Asia

China's Xi in Hong Kong for the first time as president; protests in the streets

Chinese President Xi Jinping landed in Hong Kong Thursday for a three-day visit to the former British colony, his first trip there since he took office, as officials raced to crack down on pro-democracy protests planned throughout his stay. 

Saturday marks 20 years since Beijing took control of Hong Kong. The Chinese president said planning for the city's future would be on his agenda. He also was expected to inspect Chinese troops at a People's Liberation Army base on Friday and oversee the inauguration ceremony for the city's new leader, Carrie Lam, on Saturday. 

"It's been nine years since I last set foot in this place. I'm thrilled," Xi said on the airport tarmac after his arrival. "Hong Kong has been tugging away at my heart."

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Pro-democracy activists held demonstrations before Xi's arrival, worried that Beijing has undercut the "one country, two systems" framework that was agreed upon in 1997. China agreed to allow Hong Kong to run majority of its own affairs and hold on to civil liberties such as free speech until 2047. However, a string of recent incidents, including the secret detention of five Hong Kong booksellers on the mainland, have led residents to believe otherwise. 

More protests are expected during the three-day visit, including an annual march through the streets on Saturday. The march has drawn huge crowds years before -- and it's expected to do the same this year. Authorities in Hong Kong deployed heavy security around a downtown convention center, hotel complex and throughout the city. They even glued the gaps between sidewalk paving stones in an effort to prevent them from being torn up and thrown by protesters.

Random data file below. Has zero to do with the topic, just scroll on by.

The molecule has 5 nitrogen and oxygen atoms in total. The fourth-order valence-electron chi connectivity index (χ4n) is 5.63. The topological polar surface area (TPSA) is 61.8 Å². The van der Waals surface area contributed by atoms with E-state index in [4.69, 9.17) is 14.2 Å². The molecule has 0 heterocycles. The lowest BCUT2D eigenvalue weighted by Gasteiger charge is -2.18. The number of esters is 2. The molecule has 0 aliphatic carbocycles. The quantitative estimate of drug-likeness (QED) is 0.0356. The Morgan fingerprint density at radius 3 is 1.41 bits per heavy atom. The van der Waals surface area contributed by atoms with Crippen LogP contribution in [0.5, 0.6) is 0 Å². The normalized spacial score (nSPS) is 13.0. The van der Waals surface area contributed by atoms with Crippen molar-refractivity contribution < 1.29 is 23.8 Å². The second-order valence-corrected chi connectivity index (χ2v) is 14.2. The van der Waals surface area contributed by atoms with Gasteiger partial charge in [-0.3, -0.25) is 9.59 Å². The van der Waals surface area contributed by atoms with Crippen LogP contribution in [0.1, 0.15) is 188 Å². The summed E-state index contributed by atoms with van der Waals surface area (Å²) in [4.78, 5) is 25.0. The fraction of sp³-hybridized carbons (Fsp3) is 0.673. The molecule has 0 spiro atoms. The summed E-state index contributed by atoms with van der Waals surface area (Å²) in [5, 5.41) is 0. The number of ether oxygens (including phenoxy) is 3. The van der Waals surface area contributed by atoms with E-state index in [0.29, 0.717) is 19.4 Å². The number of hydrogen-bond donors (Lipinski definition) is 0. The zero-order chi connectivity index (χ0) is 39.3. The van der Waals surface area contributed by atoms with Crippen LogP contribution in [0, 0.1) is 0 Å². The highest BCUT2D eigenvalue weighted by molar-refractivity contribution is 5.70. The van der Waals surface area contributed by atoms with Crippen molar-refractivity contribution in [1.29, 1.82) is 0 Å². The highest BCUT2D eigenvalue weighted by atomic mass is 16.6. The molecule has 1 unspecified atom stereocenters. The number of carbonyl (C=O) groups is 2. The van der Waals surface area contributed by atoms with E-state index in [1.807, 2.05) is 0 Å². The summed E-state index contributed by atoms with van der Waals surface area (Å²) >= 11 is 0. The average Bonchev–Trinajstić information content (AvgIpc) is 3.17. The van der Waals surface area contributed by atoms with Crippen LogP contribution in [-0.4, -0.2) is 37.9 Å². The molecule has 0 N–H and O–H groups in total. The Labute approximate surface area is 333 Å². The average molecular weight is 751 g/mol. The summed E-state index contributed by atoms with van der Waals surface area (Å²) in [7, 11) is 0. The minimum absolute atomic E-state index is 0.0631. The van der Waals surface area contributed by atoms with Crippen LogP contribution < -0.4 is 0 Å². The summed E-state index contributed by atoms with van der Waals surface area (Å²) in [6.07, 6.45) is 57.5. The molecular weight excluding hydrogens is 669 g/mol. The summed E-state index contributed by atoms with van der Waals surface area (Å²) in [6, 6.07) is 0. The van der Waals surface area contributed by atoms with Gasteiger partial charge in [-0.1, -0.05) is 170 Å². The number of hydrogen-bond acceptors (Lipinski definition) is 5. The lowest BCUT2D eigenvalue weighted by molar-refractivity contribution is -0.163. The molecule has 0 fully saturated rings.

Three pro-democracy groups said 26 of their members were arrested Wednesday evening on public nuisance charges for staging a sit-in at a giant flower sculpture near the complex. They were still detained hours after Xi arrived. Police have the power to hold them up to 48 hours.

Those arrested included Joshua Wong, the young activist who helped lead 2014's "Umbrella Movement" protests, and Nathan Law, another student protest leader who was elected to the legislature last year. The sculpture of a bauhinia flower, Hong Kong's emblem, was a gift from China, the BBC reported.

However, Xi still held an optimistic view for the Asian financial hub, saying he sees "stable development" for the future. 

Xi added that the anniversary of Hong Kong's "return to the motherland" is "a big deal, a joyous occasion for the country and for Hong Kong." Britain ceded control of its colony to China at midnight on June 30, 1997. 

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"We would like to look back at Hong Kong's extraordinary journey over the past 20 years, to learn from our experience, and look forward to the future to ensure the stable development of 'one country, two systems,'" he said in brief remarks before speeding off in a motorcade without answering questions.

The Associated Press contributed to this report.